Who are your customers?

Our customers are women who experience breast asymmetry for various reasons. Research shows that overall, up to 14% of women have uneven breasts. The survey we conducted among 11,000 women in the UK and EU got 1200 respondents and found that 38% identify as having asymmetrical breasts that would require an ad hoc bra. The causes for asymmetrical breasts vary, with many women born this way. It’s mostly linked to development, hormonal problems, pregnancy and breastfeeding and also breast cancer.

What were you doing before?

I’m a managing partner at Hedman Legal, an international law firm. I’m also a co-founder of a non-profit programming school kood/Jõhvi, where adults with no prior coding experience can gain skills for self-development or career change. I started studying entrepreneurship during my college days and then proceeded with a Law degree. Continuous learning is really important to me. During the last recession at the end of 00s, I had the pleasure to visit Silicon Valley to learn more about the startup ecosystem and the type of funding rounds they’re after. Advising startups on funding rounds has become one of the key business lines at my law firm.

What were the main challenges? And what learnings can you share?

It’s been a steep learning curve for sure but looking back, I don't think there could’ve been any shortcuts. We’ve come to understand it’s not a straightforward “here is the bra and you can place your order here” type of marketing we can do, as women are generally unaware there are bras that exist that could cater to them. Typically, it’s a topic women keep to themselves or discuss it in a small circle of friends or family. So we’re looking to put more emphasis on creating brand awareness and community building

What funding do you have? Is it enough?

We’ve mostly bootstrapped so far and recently raised £100 000 to get the crucial parts of our operations off the ground. We’re looking to raise more as soon as we’ve established the first product-market fit and then expand to more markets, eventually globally.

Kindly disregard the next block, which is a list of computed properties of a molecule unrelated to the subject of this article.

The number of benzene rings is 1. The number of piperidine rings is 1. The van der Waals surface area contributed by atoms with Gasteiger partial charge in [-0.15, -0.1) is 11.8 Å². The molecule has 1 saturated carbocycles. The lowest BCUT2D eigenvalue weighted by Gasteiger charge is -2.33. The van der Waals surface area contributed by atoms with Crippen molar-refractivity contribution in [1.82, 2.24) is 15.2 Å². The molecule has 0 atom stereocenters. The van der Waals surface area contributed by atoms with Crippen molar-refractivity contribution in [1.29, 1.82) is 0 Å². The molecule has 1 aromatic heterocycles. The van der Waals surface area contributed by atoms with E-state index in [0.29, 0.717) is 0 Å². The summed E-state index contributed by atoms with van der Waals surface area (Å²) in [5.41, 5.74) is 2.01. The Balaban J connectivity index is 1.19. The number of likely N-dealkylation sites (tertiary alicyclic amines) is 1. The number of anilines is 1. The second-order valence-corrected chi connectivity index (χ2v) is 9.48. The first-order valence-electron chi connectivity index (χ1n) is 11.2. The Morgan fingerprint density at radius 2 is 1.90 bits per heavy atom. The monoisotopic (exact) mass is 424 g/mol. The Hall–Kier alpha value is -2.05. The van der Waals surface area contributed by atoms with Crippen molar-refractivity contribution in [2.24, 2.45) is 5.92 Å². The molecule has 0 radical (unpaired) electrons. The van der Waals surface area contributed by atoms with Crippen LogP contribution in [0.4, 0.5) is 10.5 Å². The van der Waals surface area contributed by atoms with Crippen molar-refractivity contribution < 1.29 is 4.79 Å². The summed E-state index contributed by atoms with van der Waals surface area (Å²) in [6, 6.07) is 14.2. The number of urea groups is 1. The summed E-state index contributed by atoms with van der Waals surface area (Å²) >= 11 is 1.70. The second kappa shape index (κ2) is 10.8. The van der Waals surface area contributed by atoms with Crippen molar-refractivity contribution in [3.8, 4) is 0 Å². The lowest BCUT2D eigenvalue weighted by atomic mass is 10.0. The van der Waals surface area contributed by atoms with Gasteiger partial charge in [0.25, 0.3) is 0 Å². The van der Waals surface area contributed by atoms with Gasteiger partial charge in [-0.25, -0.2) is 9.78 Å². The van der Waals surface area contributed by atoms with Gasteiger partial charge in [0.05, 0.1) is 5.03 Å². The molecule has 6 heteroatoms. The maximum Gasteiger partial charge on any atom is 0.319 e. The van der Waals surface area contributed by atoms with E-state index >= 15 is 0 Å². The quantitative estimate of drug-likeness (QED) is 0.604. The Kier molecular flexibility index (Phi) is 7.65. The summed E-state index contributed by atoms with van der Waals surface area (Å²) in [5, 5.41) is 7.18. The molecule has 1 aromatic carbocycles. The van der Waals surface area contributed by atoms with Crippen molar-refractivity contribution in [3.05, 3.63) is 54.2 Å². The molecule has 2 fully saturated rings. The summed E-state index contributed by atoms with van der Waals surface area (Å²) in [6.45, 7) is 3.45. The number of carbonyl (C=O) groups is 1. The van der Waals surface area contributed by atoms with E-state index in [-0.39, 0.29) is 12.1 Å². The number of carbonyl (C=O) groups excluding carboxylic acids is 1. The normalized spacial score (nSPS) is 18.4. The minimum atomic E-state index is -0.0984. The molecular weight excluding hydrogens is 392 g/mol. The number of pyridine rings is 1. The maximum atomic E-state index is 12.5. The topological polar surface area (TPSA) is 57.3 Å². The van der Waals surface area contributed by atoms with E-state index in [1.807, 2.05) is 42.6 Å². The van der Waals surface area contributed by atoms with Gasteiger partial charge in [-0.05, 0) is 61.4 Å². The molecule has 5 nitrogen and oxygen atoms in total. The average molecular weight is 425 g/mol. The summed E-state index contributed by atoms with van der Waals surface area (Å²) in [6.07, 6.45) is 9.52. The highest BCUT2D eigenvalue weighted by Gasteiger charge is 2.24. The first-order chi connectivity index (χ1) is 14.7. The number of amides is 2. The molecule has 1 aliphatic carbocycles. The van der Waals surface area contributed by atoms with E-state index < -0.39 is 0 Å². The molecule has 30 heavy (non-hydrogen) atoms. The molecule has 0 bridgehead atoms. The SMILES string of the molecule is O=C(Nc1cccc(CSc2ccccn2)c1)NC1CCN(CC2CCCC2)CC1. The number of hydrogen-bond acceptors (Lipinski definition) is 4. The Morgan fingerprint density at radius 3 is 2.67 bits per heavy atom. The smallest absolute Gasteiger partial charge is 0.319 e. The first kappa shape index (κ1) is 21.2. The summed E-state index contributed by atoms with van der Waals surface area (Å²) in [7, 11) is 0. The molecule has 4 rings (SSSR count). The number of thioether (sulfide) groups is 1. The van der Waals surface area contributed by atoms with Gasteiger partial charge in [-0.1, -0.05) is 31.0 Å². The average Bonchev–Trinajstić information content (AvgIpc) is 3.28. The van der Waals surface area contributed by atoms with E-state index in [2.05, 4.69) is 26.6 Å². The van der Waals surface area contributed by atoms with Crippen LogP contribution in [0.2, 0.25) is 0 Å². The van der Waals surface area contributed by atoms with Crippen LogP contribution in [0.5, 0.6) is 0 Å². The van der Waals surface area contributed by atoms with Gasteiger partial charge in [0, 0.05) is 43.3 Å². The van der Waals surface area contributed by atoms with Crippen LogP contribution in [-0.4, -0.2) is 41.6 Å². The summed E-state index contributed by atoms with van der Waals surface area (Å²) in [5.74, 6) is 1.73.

Tell us about the business model

Operationally, we’re your regular e-commerce business, currently focused (but not limited to) the EU and UK market. The women in different parts of the world are faced with very similar challenges and stories regarding breast asymmetry so the business model is scalable.

What do you do in your free time?

I’m a mum of two boys, and we also have two Pomeranians in the family! It’s busy, but it’s good. My husband and family help me balance a very fast-paced life, as getting Symmetrista off the ground and managing a law firm takes a lot of effort. In my free time, I really enjoy pilates, padel and spending time with my family.

What is the future vision?

No less than Symmetrista being a globally renowned brand! We’re also looking to launch a seductive line and sports bras, and many other products. All I can say is watch this space. My goal is to empower other women with asymmetrical breasts and I genuinely want them to feel the comfort I’m experiencing after what feels like a lifetime since designing this bra. I remember when our first prototype was ready in 2018. The first time I wore it was to a Justin Timberlake concert in Stockholm. It was still quite far from what I had envisioned but I already saw the result - it looked a bit odd when I put it on, but the effect I desired was there. My breasts looked symmetrical, it was so comfortable. I wore it until it literally fell apart.

Written by
BizAge Interview Team
August 24, 2023
Written by
August 24, 2023